The building of the 2004-renovated Glenburgie distillery
|Number of stills||three wash, three spirit|
|Capacity||4,200,000 litres of pure alcohol per year|
|Mothballed||1870 to 1878, 1927 to 1935, 2000 - 2004|
There are mentions of a distillery being founded as early as 1810, then known as Kilnflat. It wasn't until 1829 that official records for the distillery show up. After running into financial difficulty, the distillery closed in 1870 before being renamed Glenburgie in 1871. It re-opened in 1878, under Charles Kay. There were several ownership changes in the next decade, lasting until the distillery's expansion in 1890. It was then incorporated in 1895. This situation lasted 30 years; it was liquidated in 1925, and then was closed again between 1927 and 1935.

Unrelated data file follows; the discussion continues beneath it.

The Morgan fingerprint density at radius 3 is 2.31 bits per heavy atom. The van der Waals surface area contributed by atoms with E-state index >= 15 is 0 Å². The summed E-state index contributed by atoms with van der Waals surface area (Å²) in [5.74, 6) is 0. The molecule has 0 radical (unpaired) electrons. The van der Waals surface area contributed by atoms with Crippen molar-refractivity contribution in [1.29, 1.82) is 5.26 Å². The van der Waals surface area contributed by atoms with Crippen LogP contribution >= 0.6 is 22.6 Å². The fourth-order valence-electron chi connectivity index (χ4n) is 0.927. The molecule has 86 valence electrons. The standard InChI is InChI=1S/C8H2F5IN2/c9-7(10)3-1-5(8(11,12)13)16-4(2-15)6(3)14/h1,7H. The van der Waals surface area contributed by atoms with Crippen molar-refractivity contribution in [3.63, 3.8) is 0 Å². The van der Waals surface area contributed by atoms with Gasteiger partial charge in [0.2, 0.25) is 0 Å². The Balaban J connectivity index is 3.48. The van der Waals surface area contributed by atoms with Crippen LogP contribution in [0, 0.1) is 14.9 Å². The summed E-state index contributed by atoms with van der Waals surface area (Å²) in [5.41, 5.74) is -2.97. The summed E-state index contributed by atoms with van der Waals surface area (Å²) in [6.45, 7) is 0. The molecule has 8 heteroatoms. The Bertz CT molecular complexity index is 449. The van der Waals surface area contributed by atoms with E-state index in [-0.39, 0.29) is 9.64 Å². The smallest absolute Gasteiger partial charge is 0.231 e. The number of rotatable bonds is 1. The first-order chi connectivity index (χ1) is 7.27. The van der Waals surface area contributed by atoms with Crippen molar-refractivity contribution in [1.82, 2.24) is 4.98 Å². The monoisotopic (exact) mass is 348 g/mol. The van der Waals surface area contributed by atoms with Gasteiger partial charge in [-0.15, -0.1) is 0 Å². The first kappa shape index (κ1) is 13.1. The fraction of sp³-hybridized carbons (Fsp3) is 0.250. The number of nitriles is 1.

In a new rejuvenation in 1958, two Lomond stills were installed, alongside the existing stills. The whisky distilled in these stills was kept separate from the rest of the whisky produced by the distillery, and sold under the name Glencraig. Production continued up until 1981 when the experiment with Lomond stills was abandoned, and the stills were replaced with regular stills.
In 2000, production stopped entirely at Glenburgie. The distillery was completely rebuilt in 2003-2004, only retaining the stills from the old distillery. Soon after, in 2006 another two stills were added, bringing the total production capacity to 4,200,000 litres of pure alcohol per year.
Most of the whisky distilled at Glenburgie is used for blends, most importantly Ballantine's, but also Old Smuggler.